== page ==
Manufacturer: Springfield Gas EngineCo., Springfield, Ohio
Type: Model A
Year: Circa 1895
Serial Number: 2087
Weight: 70,000 lb.
This circa 1895 8 HP Springfield Model A is one of the most unusual engines ever designed. It has a unique appearance and a lot of unique features, including the overhead camshaft and the inclined intermediate sideshaft that drives it.
The Springfield Gas Engine Co. of Springfield, Ohio, was incorporated Jan. 1, 1892, and by 1893 engines of 25 HP were already being offered. The Model A was designed and put on the market in about 1893. These engines came in a wide variety of sizes, ranging from 2 HP to at least 50 HP, and were produced for a couple decades.
It’s believed the Model A was designed by Charles Endter, who was shop foreman from 1892 until shortly before his death in 1913. Endter lived in Springfield, and his family was associated with a couple of other engine builders. He had previously invented the Foos wipe spark igniter, and his brother Harry was a foreman at Foos from 1904 through 1911.
One of the earliest engines to successfully burn gasoline, the Model A features fuel injection into the intake pipe by a pump under the control of the governor, which is of the hit-and-miss variety, firing always at full force but only when necessary. The governor also controls a second poppet valve in the intake air passage, such that the engine gets no air on idle cycles. This prevents the cylinder and intake passage from drying out, a problem with hit-and-miss gasoline systems marketed by competitors such as Charter, Otto and Foos. The design of the camshaft above the cylinder and symmetrical valve boxes on each side also make the Model A very different and distinctive.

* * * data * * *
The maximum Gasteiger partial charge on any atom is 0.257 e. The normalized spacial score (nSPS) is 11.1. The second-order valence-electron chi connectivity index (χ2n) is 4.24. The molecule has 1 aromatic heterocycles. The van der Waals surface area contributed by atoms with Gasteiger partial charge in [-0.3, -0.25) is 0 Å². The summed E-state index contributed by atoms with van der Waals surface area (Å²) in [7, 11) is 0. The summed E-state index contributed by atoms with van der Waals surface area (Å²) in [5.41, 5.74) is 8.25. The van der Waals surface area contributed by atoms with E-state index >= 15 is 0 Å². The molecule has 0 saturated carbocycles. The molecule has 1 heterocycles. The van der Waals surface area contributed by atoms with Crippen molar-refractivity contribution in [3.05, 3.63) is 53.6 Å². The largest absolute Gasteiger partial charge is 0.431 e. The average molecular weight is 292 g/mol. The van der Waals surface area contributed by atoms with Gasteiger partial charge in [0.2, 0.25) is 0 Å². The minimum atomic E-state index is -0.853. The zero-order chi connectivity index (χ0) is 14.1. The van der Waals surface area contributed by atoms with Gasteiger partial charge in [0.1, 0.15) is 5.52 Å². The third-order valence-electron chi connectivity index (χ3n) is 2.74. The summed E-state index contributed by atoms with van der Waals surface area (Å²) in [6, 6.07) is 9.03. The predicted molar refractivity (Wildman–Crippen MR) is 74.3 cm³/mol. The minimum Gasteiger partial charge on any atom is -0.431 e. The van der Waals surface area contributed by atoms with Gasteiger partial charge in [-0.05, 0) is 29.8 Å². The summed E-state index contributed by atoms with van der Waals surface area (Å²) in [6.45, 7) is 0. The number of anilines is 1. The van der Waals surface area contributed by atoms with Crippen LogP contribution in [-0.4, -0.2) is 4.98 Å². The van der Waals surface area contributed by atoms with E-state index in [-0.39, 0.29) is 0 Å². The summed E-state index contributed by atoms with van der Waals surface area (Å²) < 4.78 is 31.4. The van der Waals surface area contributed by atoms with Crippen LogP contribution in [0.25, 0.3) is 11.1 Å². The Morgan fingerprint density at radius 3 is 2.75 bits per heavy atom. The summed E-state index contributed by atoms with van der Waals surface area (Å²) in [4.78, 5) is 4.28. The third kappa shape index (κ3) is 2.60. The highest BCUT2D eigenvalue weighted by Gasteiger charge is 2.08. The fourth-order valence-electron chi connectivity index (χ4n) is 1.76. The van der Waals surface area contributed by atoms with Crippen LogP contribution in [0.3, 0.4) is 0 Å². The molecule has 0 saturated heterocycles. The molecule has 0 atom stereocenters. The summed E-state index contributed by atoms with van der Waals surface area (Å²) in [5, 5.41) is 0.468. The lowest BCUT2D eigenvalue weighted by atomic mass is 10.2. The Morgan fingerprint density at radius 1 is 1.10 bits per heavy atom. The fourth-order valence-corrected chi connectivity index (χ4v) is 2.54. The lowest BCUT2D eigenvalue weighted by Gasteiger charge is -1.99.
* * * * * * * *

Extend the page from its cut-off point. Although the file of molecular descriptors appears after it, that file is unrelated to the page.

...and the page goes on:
Learn more about this engine and 38 others in Coolspring: Discovering America’s Finest Antique Engine Museum and see them run on the Coolspring Museum DVD or visit Coolspring Power Museum.